[0:00] So what I wanted to do just for a few moments this morning is think loosely in general terms about the story that we read in Numbers and also the story we read in Acts.
[0:15] Two different times in history, two different times with regard to the revelation of God and Scripture, but all with a theme, a thread running through it.
[0:26] And we can look back at some of the earlier passages in Scripture before Jesus, kind of with the light of Jesus and with the knowledge of Jesus and realize the purposes and plans that He was working out even in these times.
[0:43] Our focus as Christians is very often, I think, maybe particularly in our culture, in our context. Maybe it's just the weather.
[0:55] We often focus on negative things about the Christian life, the battle that the Christian life is. And that's absolutely fine because it is a battle and it's described as a battle.
[1:07] And the Christian life is often in reality for us, a struggle in a battle and we wouldn't want to minimize that thought or that reality for us. But it's not just a battle for us because we are also guaranteed the victory.
[1:23] The victory has already been won. That's why we focus so much on the cross of Jesus Christ, the death of Jesus, His resurrection on the first day of the week and His ascension.
[1:34] And that is transformative, and it ought to be at least transformative for all of us. It's not just a kind of theological sort of nicety that we consider now and again.
[1:48] It is the life-changing reality for all of us that Jesus defeated the power of death and sin, and as we trust in Him, we can know that victory in our own lives.
[2:00] And it's important, I think, for us going into a new year to remember that, to remember who we are and who we serve as believers and to constantly remind ourselves of the promises and the plan of God that goes beyond 2023 and goes even beyond our own lives and has a great future.
[2:26] And we're called to focus on the promises. We'll do a lot of that with the children and the verses that we'll read over, the 52 verses we'll try to memorize over the years. A good thing to do.
[2:37] The promises are good. They're good to be, to fuse our minds with these promises, to think about them and to remember that they're not just glib, they're not just theoretical, but they're there for a reason, not only as promises, but as plan.
[2:54] His purpose is in plan. We see it from the beginning of Genesis to the end of Revelation that there is one clear thread that runs through Scripture, and it all revolves around the rescue purposes and plans and love of God and Jesus Christ for us.
[3:09] Now, we accept, and I accept that there are huge challenges and huge battles that we face, and we oughtn't to be blind to that, and we're not naive and we're not foolish and stupid when we think about the victory that is ours.
[3:27] But I do want to make two points today, because we remember that the challenges and the battles we face were no greater, very different, but no greater than the ones Caleb faced as one of the spies who saw the promised land along with the other spies.
[3:48] He saw things differently from the other ones. We'll talk about that for a moment. And no different for the apostles in the New Testament. They also had many challenges and oppositions and difficulties.
[4:01] I don't suppose many of us will be jailed or crucified upside down for our faith in Jesus. It's unlikely.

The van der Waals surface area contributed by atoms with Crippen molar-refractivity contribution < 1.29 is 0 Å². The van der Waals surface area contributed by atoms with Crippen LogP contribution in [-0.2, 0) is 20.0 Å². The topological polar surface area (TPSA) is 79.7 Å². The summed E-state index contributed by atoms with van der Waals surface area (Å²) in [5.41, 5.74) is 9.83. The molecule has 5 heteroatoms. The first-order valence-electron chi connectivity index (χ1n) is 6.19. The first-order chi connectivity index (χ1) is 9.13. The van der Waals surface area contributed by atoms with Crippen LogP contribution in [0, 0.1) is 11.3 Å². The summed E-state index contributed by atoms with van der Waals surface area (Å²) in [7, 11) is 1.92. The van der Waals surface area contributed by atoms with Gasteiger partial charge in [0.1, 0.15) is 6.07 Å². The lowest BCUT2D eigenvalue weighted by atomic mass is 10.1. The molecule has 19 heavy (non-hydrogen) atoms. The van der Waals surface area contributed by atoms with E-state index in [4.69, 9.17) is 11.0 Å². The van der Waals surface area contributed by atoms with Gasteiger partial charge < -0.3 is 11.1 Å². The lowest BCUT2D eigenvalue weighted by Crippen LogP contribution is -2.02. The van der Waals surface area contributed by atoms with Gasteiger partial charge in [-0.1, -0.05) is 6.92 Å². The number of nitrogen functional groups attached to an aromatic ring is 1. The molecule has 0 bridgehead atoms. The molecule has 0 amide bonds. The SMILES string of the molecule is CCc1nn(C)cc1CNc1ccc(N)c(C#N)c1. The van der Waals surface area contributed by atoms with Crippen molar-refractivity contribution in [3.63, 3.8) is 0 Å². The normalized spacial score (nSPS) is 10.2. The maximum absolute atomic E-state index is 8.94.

[4:11] But that was the kind of battles and struggles that these old and New Testament believers faced. But I just want to ask two questions on this New Year's morning.
[4:27] The first is, what do we see in our Christian journey, in our Christian lives? And it's the title of the sermon. Do we see grapes or do we see giants?
[4:41] Because in this story in the Old Testament, the spies were sent out to spy out the land and they were to bring back some of the produce of the land, because God had promised them this land and He promised them it was a land flowing with milk and honey.
[4:54] It was a beautiful place. It was the promised land that they were to have. And they were to bring back some of the produce as a... Literally as a taster of what lay ahead for them.
[5:07] And they brought this...we read it in that verse that they brought a cluster of grapes on a pole that they hung it on and they brought it back as a beautiful fruit of the land.
[5:21] And that was what God had promised. But the 12 spies that went out, Caleb was the only one who could see by faith and understand that they could take this land and it could become theirs.
[5:36] Because the other 11 could only see the giants, the Nephilim, the big people. And as they said at the end of that chapter, we seem to ourselves like grasshoppers.
[5:50] So you could re-title it. Could it be grapes or grasshoppers or grapes or giants? The G's all work either way. But the principle there, and I'm not going to go into this story really, and I'm not going to focus on the giants today and the oppositions and the difficulties and the impossibilities because they're all there in our lives.
[6:12] But just very simply, the question is in our lives, do we see the promises of God as believers? Do we think they apply to us?
[6:23] Are we like Caleb who says in verse 30, he climbed the people before Moses and said, let us go up at once and occupy it, for we are well able to overcome it.
[6:36] Well able to overcome it. And the NIV says, we can certainly do it. So he saw with the eye of faith, we can take this land because it's promised to us by God and it's got all the promises that He made for us.
[6:52] And is that how we live our Christian lives? Do we focus on the promises that God has made for us to be in His company, to overcome, to have the victory, to know a future with Him, and to look at the end of the story as well for us?
[7:09] Do we recognize the milk and honey that is promised to us in this life and in the life to come? The blessings, the strength, the presence of the Spirit, the forgiveness, the hope, the beatific vision, seeing Jesus and being in relationship with Him.